After the Festival
for Vivienne Plumb
Dear friend and guide, your town is the perfect town to win awards or browse a dark museum of treaties and spears. It is a town of recommendations. Someone will recommend you this or that. Here they no longer lock up refugees and the grassy island where they used to is a windswept heritage park. Apart from that, your town is my town, in miniature – as our ex-Prime Minister said, if you don’t live here you’re camping out. In your town it's not hard to be ‘on the committee’ (so many). A committee's the only place a writer can relax. Here I would stay, forever, on account of you, and on account of a tangible earthquake readiness and poets, more lyrical and natural than the other places and poets who smile and embrace at festival time, ruffling up to their cunning civil service colleagues, snaffling the canapés, and some of the more experienced ones, the battle-weary, holding on with the shakes. Here (I have heard) you can learn to write by reading the horses’ names in the form guide. It's written in the stars and in the winds, and in the form guide. There is knowledge here of ancient navigation. But what could be more thrilling for a man from a stable continent famous for its ‘Dead Heart’ than an earthquake? Anything over 6 or 7 on the scale deemed ‘mild destruction’, which is rare. I line up for books. I line up with the literary community. Two women with time and cake crumbs on their hands invite me to their castles on the hill. I imagine orgies in the weatherboard suburbs but that’s me. They tell me in a half whisper that the star American dirty realist complained that wild blondes got him stoned and stripped him down after they rescued him from his capsized kayak. This is how his novels begin. He really missed his hunting rifle. Last time the writers gathered, the land shook and a baby was born to a famous poet. The best Festival ever, the director announced… Sir J.’s tango goes down great, and Sir J. goes down, to a harbourside bar, to smoke. I think he hates this place, grumbles about the wind that seems to always blow against him, no matter which direction he takes. He was only ever a boy from Kogarah. I see a gang of tattooed thugs creep up on us. But it’s only Sir J.’s black tinted SUV arriving to take him to the TV studio. We never did sit down to a quiet beer, like Sydney boys say they do. Still, the locals (like you) so cool just look insouciant – a word you love when the ground under our feet begins to sink, and topple the city that’s stacked with pollies and University Press books. The sushi's fresh and on the seismograph the Abyss appears; geologists call it ‘liquefaction’. The car park sinks and it’s noisier than a harbourside bard with opinions, more eloquent than an A-lister on TV. Like all towns that read books, your town is far lovelier than its icy wind.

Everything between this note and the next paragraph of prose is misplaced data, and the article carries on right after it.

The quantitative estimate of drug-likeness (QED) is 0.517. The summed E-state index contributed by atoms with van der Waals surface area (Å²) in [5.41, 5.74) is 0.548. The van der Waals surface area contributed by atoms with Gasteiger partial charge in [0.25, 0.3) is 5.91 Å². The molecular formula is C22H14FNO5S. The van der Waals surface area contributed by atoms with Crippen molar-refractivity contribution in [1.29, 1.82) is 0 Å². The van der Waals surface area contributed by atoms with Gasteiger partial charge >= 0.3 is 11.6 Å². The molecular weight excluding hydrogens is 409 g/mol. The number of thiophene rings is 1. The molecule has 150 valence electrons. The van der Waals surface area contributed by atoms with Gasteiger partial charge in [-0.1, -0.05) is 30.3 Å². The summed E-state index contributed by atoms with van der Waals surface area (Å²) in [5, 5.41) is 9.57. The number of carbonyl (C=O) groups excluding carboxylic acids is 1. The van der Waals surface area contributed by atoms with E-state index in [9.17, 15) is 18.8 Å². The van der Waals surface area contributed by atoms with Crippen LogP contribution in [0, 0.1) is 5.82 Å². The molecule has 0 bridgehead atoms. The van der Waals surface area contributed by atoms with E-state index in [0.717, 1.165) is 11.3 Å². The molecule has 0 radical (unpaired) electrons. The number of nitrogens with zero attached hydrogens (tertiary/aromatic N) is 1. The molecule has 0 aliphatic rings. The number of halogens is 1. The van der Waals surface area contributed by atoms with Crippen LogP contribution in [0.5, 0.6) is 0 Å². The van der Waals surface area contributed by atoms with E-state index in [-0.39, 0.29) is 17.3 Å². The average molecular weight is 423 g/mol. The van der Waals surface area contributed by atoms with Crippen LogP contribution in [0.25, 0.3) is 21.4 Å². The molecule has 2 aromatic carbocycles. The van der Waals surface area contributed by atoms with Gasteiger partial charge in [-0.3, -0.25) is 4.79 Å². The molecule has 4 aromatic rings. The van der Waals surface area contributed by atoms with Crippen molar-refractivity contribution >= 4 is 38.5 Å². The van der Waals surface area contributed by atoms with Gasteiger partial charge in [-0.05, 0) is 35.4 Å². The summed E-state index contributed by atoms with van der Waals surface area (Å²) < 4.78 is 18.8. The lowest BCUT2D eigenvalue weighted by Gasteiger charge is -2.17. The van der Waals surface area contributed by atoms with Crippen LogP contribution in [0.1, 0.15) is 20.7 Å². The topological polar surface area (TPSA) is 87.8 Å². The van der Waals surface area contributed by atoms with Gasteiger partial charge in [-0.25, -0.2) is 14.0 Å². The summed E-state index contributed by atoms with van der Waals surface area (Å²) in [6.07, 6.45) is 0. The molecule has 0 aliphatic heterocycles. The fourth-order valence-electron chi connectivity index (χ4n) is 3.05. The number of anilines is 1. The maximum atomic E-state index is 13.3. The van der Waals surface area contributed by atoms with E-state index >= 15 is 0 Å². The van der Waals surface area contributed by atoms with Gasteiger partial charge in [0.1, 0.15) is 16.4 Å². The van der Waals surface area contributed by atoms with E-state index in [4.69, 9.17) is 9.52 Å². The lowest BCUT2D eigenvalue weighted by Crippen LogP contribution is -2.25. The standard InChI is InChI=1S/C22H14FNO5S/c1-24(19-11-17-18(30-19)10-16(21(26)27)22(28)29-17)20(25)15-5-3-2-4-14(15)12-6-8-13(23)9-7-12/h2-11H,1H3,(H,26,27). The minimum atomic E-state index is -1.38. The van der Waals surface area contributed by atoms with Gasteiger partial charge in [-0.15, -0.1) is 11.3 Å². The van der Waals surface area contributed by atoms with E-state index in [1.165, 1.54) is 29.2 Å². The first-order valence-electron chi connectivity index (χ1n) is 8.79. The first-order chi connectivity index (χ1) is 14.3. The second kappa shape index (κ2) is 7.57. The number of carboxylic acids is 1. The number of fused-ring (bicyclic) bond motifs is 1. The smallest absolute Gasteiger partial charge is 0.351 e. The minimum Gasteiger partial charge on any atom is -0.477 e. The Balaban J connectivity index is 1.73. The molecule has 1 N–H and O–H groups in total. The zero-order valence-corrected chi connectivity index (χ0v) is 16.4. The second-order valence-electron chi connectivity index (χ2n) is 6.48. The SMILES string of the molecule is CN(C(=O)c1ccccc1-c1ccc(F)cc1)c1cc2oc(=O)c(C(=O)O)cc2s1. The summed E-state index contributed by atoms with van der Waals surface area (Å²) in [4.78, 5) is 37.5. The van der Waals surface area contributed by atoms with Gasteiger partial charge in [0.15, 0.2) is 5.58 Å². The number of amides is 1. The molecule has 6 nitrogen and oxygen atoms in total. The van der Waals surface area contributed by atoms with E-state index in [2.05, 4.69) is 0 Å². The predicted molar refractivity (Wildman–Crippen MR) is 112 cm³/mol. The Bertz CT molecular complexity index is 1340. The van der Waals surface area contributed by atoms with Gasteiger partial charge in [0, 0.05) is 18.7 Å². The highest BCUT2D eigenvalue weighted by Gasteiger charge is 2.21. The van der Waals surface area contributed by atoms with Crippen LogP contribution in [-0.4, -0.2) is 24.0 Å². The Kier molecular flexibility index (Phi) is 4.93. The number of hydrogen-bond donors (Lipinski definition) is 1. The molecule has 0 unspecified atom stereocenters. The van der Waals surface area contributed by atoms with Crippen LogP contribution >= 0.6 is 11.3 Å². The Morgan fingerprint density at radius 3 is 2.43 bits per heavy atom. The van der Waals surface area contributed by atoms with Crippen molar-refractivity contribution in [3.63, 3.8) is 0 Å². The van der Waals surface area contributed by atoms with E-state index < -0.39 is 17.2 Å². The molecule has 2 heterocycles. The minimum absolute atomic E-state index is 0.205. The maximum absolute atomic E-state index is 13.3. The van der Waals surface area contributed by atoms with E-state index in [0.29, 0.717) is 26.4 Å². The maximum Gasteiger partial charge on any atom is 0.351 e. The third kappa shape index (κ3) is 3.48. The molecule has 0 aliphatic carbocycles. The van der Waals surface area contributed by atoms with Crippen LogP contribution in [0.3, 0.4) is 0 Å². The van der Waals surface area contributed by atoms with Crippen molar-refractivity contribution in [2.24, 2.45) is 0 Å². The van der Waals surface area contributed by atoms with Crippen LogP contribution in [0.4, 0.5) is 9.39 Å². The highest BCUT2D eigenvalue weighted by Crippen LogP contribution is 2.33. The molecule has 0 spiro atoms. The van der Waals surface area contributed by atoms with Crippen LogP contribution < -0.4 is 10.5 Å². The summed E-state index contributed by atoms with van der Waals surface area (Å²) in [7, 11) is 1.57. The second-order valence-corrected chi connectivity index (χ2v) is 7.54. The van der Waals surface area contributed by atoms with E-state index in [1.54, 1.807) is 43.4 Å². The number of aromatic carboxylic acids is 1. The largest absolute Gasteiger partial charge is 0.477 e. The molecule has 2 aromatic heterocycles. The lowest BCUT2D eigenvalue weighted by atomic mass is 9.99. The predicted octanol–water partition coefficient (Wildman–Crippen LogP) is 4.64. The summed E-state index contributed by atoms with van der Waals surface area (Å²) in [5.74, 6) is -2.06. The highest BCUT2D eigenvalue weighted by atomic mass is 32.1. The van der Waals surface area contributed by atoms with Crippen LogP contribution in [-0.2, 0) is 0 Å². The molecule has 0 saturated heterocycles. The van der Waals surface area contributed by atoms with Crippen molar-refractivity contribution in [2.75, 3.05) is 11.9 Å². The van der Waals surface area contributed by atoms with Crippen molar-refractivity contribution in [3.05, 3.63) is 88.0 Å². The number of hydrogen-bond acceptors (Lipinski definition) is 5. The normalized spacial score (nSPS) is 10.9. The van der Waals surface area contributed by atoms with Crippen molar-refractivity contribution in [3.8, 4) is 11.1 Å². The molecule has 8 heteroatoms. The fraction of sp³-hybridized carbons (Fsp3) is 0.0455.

Notes on the River 1
(Tonle Sap, Siem Reap, Cambodia)
It is not a river at all
but a question.
Secrets they will always promise
An infant's mellifluous endurance.
One can ask of it direction,
or turn it, this way and that,
depth-sounding its varied permutations:
progress flowing back on itself.
Pay it homage and you’ll find
Hell at the end of it
and Heaven also.
Scream at it, it whispers back.
A big harbour man will never buy it,
either it’s stagnant, or engorged.
A mini Mississippi
hugged by shanties, one tribe
to the west, the rest to the east.
We work its curves, hold hands and harmonise
to a soprano line
of whistling bats in the Grand Hotel Gardens.
We know how death is lurking
in headwaters and the mouth.
A discarded brassiere
or the slough of a black snake in a rubbish bin.
Gardeners play drafts with bottle tops
and frangipani petals,
rank and file scratched into the earth.
Sandalled army toting whipper-snippers
Keep off say the signs
in the ancient lettering of priests.
When the moonlight shines
and the traffic cops nod off
they dream of babies, stalk the shadows
and lay each other down in them.
Eels that find their way to flood.